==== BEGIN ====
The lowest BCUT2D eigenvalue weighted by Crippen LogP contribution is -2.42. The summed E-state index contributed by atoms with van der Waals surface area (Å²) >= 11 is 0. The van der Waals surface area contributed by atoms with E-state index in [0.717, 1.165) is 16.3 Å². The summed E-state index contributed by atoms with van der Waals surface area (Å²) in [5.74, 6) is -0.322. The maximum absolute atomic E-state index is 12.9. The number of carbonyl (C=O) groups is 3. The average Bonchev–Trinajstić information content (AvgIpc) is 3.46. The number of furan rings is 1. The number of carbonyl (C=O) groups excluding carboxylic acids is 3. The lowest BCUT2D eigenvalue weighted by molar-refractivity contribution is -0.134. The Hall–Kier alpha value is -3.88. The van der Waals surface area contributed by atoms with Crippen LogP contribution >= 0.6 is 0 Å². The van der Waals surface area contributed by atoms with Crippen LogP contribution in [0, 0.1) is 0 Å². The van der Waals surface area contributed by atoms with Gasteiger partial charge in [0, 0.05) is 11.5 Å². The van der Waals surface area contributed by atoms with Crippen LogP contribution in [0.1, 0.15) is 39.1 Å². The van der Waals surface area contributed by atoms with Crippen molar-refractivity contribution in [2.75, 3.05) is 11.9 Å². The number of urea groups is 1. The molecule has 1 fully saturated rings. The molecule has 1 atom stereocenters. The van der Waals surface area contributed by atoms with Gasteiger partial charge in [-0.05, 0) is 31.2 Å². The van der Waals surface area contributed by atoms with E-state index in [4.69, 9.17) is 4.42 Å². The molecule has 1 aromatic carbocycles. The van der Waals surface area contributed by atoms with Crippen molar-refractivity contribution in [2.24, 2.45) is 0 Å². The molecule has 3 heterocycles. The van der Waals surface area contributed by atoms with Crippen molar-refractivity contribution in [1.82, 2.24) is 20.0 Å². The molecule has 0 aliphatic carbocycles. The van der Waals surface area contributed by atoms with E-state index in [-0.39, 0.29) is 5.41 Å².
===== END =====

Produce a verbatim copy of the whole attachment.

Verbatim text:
The lowest BCUT2D eigenvalue weighted by Crippen LogP contribution is -2.42. The summed E-state index contributed by atoms with van der Waals surface area (Å²) >= 11 is 0. The van der Waals surface area contributed by atoms with E-state index in [0.717, 1.165) is 16.3 Å². The summed E-state index contributed by atoms with van der Waals surface area (Å²) in [5.74, 6) is -0.322. The maximum absolute atomic E-state index is 12.9. The number of carbonyl (C=O) groups is 3. The average Bonchev–Trinajstić information content (AvgIpc) is 3.46. The number of furan rings is 1. The number of carbonyl (C=O) groups excluding carboxylic acids is 3. The lowest BCUT2D eigenvalue weighted by molar-refractivity contribution is -0.134. The Hall–Kier alpha value is -3.88. The van der Waals surface area contributed by atoms with Crippen LogP contribution >= 0.6 is 0 Å². The van der Waals surface area contributed by atoms with Crippen LogP contribution in [0, 0.1) is 0 Å². The van der Waals surface area contributed by atoms with Gasteiger partial charge in [0, 0.05) is 11.5 Å². The van der Waals surface area contributed by atoms with Crippen LogP contribution in [0.1, 0.15) is 39.1 Å². The van der Waals surface area contributed by atoms with Crippen molar-refractivity contribution in [2.75, 3.05) is 11.9 Å². The number of urea groups is 1. The molecule has 1 fully saturated rings. The molecule has 1 atom stereocenters. The van der Waals surface area contributed by atoms with Gasteiger partial charge in [-0.05, 0) is 31.2 Å². The van der Waals surface area contributed by atoms with E-state index in [4.69, 9.17) is 4.42 Å². The molecule has 1 aromatic carbocycles. The van der Waals surface area contributed by atoms with Crippen molar-refractivity contribution in [2.24, 2.45) is 0 Å². The molecule has 3 heterocycles. The van der Waals surface area contributed by atoms with Crippen molar-refractivity contribution in [1.82, 2.24) is 20.0 Å². The molecule has 0 aliphatic carbocycles. The van der Waals surface area contributed by atoms with E-state index in [-0.39, 0.29) is 5.41 Å².